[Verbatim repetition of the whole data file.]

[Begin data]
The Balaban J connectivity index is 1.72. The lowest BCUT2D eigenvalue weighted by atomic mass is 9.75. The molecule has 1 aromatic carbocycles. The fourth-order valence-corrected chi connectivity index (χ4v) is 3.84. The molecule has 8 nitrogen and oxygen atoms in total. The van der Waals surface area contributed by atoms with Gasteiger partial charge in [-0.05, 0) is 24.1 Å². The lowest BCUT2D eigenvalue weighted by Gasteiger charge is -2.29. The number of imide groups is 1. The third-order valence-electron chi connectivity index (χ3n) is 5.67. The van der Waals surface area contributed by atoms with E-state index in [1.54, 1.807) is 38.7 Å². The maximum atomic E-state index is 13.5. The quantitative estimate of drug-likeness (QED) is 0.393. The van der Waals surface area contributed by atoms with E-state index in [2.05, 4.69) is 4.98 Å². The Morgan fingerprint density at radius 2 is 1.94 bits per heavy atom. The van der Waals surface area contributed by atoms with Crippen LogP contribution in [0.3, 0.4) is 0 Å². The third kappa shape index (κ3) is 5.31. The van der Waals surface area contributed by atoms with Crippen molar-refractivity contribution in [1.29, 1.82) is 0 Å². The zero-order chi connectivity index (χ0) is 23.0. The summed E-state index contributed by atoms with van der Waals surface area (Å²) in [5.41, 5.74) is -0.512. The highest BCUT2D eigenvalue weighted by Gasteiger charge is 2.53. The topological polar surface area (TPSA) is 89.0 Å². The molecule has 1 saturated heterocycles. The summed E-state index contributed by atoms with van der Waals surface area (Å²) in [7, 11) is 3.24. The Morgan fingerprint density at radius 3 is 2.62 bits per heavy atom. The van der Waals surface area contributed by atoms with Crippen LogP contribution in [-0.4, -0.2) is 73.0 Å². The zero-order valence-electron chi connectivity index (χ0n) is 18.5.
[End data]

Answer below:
The Balaban J connectivity index is 1.72. The lowest BCUT2D eigenvalue weighted by atomic mass is 9.75. The molecule has 1 aromatic carbocycles. The fourth-order valence-corrected chi connectivity index (χ4v) is 3.84. The molecule has 8 nitrogen and oxygen atoms in total. The van der Waals surface area contributed by atoms with Gasteiger partial charge in [-0.05, 0) is 24.1 Å². The lowest BCUT2D eigenvalue weighted by Gasteiger charge is -2.29. The number of imide groups is 1. The third-order valence-electron chi connectivity index (χ3n) is 5.67. The van der Waals surface area contributed by atoms with E-state index in [1.54, 1.807) is 38.7 Å². The maximum atomic E-state index is 13.5. The quantitative estimate of drug-likeness (QED) is 0.393. The van der Waals surface area contributed by atoms with E-state index in [2.05, 4.69) is 4.98 Å². The Morgan fingerprint density at radius 2 is 1.94 bits per heavy atom. The van der Waals surface area contributed by atoms with Crippen LogP contribution in [0.3, 0.4) is 0 Å². The third kappa shape index (κ3) is 5.31. The van der Waals surface area contributed by atoms with Crippen molar-refractivity contribution in [1.29, 1.82) is 0 Å². The zero-order chi connectivity index (χ0) is 23.0. The summed E-state index contributed by atoms with van der Waals surface area (Å²) in [5.41, 5.74) is -0.512. The highest BCUT2D eigenvalue weighted by Gasteiger charge is 2.53. The topological polar surface area (TPSA) is 89.0 Å². The molecule has 1 saturated heterocycles. The summed E-state index contributed by atoms with van der Waals surface area (Å²) in [7, 11) is 3.24. The Morgan fingerprint density at radius 3 is 2.62 bits per heavy atom. The van der Waals surface area contributed by atoms with Crippen LogP contribution in [-0.4, -0.2) is 73.0 Å². The zero-order valence-electron chi connectivity index (χ0n) is 18.5.